Blimps and Budgets: The Helium Reserve Isn’t Broken | Commentary
In 1996, Congress agreed to privatize the federal helium reserve with the strong support of taxpayer advocates, including Citizens Against Government Waste. The purpose was simply to end the government’s 70-year odyssey of buying, storing and refining helium.
The government would sell the crude gas at a robust price, repay the taxpayers for the debt incurred to originally purchase helium for the reserve and, when that was done, use any additional proceeds to reduce the budget deficit.
Today, those objectives have almost been achieved, but Congress just can’t seem to follow through on its original intent. The debt will be paid off in October. Under current law, revenue from continued operations would go directly to the Treasury. But there are billions of cubic feet of valuable crude helium remaining in the reserve, so members of Congress cannot resist deviating from the original plan.
In April, the House of Representatives passed HR 527, the problematic Responsible Helium Administration and Stewardship Act, which will bring in $140 million less for taxpayers than the existing helium program does.
The bill also fails to shore up the nation’s supply of helium, a necessary commodity for MRI machines, air bags and many other products.
HR 527 also changes the long-standing, market-based rules of the current system, thereby negating the tens of millions of dollars invested by private American companies to develop the reserve’s facilities and infrastructure while rewarding those who elected not to make the same investments. These provisions would open taxpayers to significant liability for the abrogation of contractual obligations and taking of private property.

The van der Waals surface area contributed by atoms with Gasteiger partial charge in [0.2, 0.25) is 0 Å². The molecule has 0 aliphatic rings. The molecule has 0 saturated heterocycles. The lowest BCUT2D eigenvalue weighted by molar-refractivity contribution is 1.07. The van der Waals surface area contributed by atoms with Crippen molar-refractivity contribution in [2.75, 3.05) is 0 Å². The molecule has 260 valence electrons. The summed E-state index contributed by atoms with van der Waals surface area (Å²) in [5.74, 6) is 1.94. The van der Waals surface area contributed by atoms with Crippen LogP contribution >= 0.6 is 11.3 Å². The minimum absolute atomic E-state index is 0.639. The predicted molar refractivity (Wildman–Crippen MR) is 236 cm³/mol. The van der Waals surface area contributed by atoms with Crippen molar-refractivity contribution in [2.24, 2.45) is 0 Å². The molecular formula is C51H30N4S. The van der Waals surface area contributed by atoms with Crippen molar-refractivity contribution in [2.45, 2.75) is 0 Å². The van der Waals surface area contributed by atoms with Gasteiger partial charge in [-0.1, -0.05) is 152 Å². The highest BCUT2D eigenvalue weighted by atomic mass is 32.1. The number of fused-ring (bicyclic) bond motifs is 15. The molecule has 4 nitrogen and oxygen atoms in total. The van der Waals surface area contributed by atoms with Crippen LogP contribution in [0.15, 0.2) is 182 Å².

The Senate bill, S 783, the Helium Stewardship Act of 2013, includes provisions that are more consistent with the 1996 Helium Act. After existing contracts expire, S 783 establishes a new auction process with new market-based pricing that will minimize price disruptions.
Unfortunately, the Senate Energy and Natural Resources Committee added provisions that will purloin 90 percent of the projected $495 million in revenue for a variety of pet projects promoted by committee members.
Both chambers, however, are trying to fix a program that isn’t broken. All that is needed is a replacement for the program’s self-funding mechanism, which expires in October. This requires a routine appropriation that maximizes the financial benefit to the public of selling the government’s remaining excess helium. And the return to taxpayers would be even greater if the Bureau of Land Management exercised its existing authority to price government-owned helium in a more profitable manner.
The final insult to taxpayers is contained in a new provision of S 783 that sets aside five times more helium in the reserve than the amount set in the 1996 act, raising it from 600 million cubic feet to 3 billion cubic feet. The rationale was that the government needed that amount for strategic purposes.
Either blimps are making a comeback, or the next generation of drones will be filled with helium.
Tom Schatz is president for Citizens Against Government Waste.